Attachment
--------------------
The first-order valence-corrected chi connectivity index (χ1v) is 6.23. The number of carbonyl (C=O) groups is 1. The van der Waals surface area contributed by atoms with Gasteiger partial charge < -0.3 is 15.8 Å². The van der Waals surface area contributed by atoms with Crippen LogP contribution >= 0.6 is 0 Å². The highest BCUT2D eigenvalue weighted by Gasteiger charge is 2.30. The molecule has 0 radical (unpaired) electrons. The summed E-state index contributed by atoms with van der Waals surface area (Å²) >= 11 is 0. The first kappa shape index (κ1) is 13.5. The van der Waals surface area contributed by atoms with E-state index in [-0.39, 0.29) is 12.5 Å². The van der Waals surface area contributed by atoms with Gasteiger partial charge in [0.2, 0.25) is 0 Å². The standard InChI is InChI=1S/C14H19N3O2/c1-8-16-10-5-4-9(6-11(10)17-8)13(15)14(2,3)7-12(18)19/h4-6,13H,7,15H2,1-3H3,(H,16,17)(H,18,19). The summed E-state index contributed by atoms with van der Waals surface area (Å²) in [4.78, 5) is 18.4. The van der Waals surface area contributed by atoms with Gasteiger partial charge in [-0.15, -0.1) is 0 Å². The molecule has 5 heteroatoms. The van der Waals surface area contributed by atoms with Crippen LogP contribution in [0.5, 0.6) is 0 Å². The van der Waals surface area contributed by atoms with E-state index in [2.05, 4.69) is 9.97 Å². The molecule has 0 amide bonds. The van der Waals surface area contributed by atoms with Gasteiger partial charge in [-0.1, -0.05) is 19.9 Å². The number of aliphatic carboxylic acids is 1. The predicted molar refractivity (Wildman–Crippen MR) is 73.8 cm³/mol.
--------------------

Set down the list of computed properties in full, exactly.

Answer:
The first-order valence-corrected chi connectivity index (χ1v) is 6.23. The number of carbonyl (C=O) groups is 1. The van der Waals surface area contributed by atoms with Gasteiger partial charge < -0.3 is 15.8 Å². The van der Waals surface area contributed by atoms with Crippen LogP contribution >= 0.6 is 0 Å². The highest BCUT2D eigenvalue weighted by Gasteiger charge is 2.30. The molecule has 0 radical (unpaired) electrons. The summed E-state index contributed by atoms with van der Waals surface area (Å²) >= 11 is 0. The first kappa shape index (κ1) is 13.5. The van der Waals surface area contributed by atoms with E-state index in [-0.39, 0.29) is 12.5 Å². The van der Waals surface area contributed by atoms with Gasteiger partial charge in [0.2, 0.25) is 0 Å². The standard InChI is InChI=1S/C14H19N3O2/c1-8-16-10-5-4-9(6-11(10)17-8)13(15)14(2,3)7-12(18)19/h4-6,13H,7,15H2,1-3H3,(H,16,17)(H,18,19). The summed E-state index contributed by atoms with van der Waals surface area (Å²) in [4.78, 5) is 18.4. The van der Waals surface area contributed by atoms with Gasteiger partial charge in [-0.15, -0.1) is 0 Å². The molecule has 5 heteroatoms. The van der Waals surface area contributed by atoms with Crippen LogP contribution in [0.5, 0.6) is 0 Å². The van der Waals surface area contributed by atoms with E-state index in [2.05, 4.69) is 9.97 Å². The molecule has 0 amide bonds. The van der Waals surface area contributed by atoms with Gasteiger partial charge in [-0.1, -0.05) is 19.9 Å². The number of aliphatic carboxylic acids is 1. The predicted molar refractivity (Wildman–Crippen MR) is 73.8 cm³/mol.